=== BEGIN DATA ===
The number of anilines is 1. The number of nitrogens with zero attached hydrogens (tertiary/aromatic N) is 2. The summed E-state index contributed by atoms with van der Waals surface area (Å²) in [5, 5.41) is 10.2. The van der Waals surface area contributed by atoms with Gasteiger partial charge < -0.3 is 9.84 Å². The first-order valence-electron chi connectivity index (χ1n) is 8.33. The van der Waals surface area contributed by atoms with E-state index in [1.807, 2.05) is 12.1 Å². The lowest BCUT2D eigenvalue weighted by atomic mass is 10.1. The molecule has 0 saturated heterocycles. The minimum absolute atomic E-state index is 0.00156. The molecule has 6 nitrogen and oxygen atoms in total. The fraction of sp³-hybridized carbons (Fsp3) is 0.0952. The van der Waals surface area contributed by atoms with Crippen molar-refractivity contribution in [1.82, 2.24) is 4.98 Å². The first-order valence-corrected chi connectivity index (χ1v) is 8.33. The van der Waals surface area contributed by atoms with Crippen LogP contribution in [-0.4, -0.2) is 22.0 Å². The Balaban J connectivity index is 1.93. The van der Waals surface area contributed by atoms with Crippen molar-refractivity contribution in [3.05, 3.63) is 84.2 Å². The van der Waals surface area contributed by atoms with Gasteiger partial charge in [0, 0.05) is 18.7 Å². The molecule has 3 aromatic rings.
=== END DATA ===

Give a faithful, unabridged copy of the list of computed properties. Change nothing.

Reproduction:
The number of anilines is 1. The number of nitrogens with zero attached hydrogens (tertiary/aromatic N) is 2. The summed E-state index contributed by atoms with van der Waals surface area (Å²) in [5, 5.41) is 10.2. The van der Waals surface area contributed by atoms with Gasteiger partial charge < -0.3 is 9.84 Å². The first-order valence-electron chi connectivity index (χ1n) is 8.33. The van der Waals surface area contributed by atoms with E-state index in [1.807, 2.05) is 12.1 Å². The lowest BCUT2D eigenvalue weighted by atomic mass is 10.1. The molecule has 0 saturated heterocycles. The minimum absolute atomic E-state index is 0.00156. The molecule has 6 nitrogen and oxygen atoms in total. The fraction of sp³-hybridized carbons (Fsp3) is 0.0952. The van der Waals surface area contributed by atoms with Crippen molar-refractivity contribution in [1.82, 2.24) is 4.98 Å². The first-order valence-corrected chi connectivity index (χ1v) is 8.33. The van der Waals surface area contributed by atoms with Crippen LogP contribution in [-0.4, -0.2) is 22.0 Å². The Balaban J connectivity index is 1.93. The van der Waals surface area contributed by atoms with Crippen molar-refractivity contribution in [3.05, 3.63) is 84.2 Å². The van der Waals surface area contributed by atoms with Gasteiger partial charge in [0, 0.05) is 18.7 Å². The molecule has 3 aromatic rings.